Generalization of the data: where low-level data are replaced by higher-level concepts through concept hierarchies. Normalization: where the attribute data are scaled so as to fall within a small specified range. Attribute construction: where new attributes are constructed and added from the given set of attributes to help the mining process.

Fig. 4 Database Connection

G. Data Mining 1) Choosing the Tool SPSS Clementine 8.1 As a data mining application, Clementine offers a strategic approach to finding useful relationships in large data sets. In contrast to more traditional statistical methods, you do not necessarily need to know what you are looking for when you start. You can explore your data, fitting different models and investigating different relationships, until you find useful information. Working in Clementine is working with data. In its simplest form, working with Clementine is a three-step process. First, you read data into Clementine, then run the data through a series of manipulations, and finally send the data to a destination. This sequence of operations is known as a data stream because the data flows record by record from the source through each manipulation and, finally, to the destination--either a model or type of data output. Most of your work in Clementine will involve creating and modifying data streams. At each point in the data mining process, Clementine's visual interface invites your specific business expertise. Modeling algorithms, such as prediction, classification, segmentation, and association detection, ensure powerful and accurate models. Model results can easily be deployed and read into databases, SPSS, and a wide variety of other applications. You can also use the add-on component, Clementine Solution Publisher, to deploy entire data streams that read data into a model and deploy results without a full version of Clementine. This brings important data closer to decision makers who need it. The numerous features of Clementine's data mining workbench are integrated by a visual programming interface. You can use this interface to draw diagrams of data operations relevant to your business. Each operation is represented by an icon or node, and the nodes are linked together in a stream representing the flow of data through each operation. 2) Using the Tool Creating the Data Source to use: In our case an Oracle 9i Database was set and data fed into it in one table, ODBC was used to link the data source with the Clementine engine.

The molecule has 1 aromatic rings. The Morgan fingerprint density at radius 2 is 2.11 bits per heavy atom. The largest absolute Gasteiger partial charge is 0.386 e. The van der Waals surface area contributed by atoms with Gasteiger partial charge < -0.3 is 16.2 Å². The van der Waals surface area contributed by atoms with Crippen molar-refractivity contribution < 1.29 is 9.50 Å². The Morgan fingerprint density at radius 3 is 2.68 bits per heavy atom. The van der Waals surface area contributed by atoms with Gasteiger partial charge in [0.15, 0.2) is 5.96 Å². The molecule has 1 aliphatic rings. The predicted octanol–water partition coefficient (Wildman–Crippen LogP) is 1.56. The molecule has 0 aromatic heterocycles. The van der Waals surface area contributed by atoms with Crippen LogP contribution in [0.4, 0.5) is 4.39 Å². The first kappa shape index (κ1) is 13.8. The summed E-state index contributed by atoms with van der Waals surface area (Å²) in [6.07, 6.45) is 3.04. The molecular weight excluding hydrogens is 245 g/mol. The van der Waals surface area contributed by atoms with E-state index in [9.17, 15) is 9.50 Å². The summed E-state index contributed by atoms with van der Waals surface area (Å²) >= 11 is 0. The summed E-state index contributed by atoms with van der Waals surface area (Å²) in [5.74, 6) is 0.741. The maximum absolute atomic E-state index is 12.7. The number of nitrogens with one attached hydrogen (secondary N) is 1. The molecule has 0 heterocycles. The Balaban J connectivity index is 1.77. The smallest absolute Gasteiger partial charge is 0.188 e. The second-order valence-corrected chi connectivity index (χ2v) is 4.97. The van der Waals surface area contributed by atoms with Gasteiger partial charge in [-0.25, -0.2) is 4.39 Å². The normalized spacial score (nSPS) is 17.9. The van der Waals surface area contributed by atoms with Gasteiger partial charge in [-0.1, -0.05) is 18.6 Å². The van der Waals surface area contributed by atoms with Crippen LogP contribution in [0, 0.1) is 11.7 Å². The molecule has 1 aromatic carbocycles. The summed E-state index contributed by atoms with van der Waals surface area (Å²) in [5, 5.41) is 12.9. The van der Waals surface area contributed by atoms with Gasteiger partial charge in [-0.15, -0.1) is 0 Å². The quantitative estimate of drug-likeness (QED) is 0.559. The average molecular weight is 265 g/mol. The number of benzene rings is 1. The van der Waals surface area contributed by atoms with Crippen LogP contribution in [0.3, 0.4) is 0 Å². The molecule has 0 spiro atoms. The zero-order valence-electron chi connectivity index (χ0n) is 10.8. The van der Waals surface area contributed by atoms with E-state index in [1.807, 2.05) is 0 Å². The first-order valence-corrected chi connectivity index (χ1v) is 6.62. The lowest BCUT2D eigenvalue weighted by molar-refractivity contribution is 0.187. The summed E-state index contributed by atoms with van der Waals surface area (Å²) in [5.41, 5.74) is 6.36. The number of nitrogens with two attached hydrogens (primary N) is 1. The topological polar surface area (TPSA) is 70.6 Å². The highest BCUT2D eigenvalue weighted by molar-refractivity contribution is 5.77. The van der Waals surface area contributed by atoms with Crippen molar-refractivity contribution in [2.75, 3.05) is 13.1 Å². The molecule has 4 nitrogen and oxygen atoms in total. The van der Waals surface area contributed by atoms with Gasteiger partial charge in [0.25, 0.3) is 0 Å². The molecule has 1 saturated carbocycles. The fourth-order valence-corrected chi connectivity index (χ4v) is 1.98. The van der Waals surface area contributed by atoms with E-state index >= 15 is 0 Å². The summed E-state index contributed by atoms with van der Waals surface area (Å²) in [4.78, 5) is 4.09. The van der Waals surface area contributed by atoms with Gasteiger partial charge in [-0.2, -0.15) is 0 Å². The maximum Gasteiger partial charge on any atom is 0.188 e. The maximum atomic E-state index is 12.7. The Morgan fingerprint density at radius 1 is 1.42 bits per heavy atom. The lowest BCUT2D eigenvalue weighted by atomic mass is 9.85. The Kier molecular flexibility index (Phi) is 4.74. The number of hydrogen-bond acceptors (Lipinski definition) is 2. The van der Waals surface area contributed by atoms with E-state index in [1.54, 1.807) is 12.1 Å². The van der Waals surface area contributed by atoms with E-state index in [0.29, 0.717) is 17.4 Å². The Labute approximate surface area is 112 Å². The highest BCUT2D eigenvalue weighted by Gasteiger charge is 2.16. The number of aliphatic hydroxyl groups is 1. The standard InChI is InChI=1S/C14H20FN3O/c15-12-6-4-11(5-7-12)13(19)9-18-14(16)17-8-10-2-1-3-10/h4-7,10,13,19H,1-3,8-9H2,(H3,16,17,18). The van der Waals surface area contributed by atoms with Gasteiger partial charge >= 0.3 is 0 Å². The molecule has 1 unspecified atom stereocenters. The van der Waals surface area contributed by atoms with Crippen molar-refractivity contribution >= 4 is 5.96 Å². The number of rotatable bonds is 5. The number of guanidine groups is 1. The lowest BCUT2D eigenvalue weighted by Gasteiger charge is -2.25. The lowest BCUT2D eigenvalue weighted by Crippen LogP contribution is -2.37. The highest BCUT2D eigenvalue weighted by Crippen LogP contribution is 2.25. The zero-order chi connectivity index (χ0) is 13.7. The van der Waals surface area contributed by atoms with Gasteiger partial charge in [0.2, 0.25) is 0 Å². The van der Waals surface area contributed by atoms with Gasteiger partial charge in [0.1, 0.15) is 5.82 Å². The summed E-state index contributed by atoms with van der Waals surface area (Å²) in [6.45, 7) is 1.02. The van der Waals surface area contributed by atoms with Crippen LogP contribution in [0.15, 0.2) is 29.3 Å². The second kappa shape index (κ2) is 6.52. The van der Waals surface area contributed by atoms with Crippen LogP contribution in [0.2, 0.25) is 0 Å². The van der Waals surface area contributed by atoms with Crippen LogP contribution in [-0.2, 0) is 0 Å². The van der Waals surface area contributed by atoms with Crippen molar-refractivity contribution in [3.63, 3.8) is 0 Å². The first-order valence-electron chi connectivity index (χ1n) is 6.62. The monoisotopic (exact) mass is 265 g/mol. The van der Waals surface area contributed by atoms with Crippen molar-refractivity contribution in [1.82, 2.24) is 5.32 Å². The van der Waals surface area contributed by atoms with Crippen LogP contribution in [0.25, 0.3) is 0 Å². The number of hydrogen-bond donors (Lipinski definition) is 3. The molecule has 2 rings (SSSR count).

Viewing the Data in a Tabular Form After linking the software with the data source, we view the data from the database in a tabular form by linking the data source to a "table" output.

Fig. 5 Viewing data in tabular form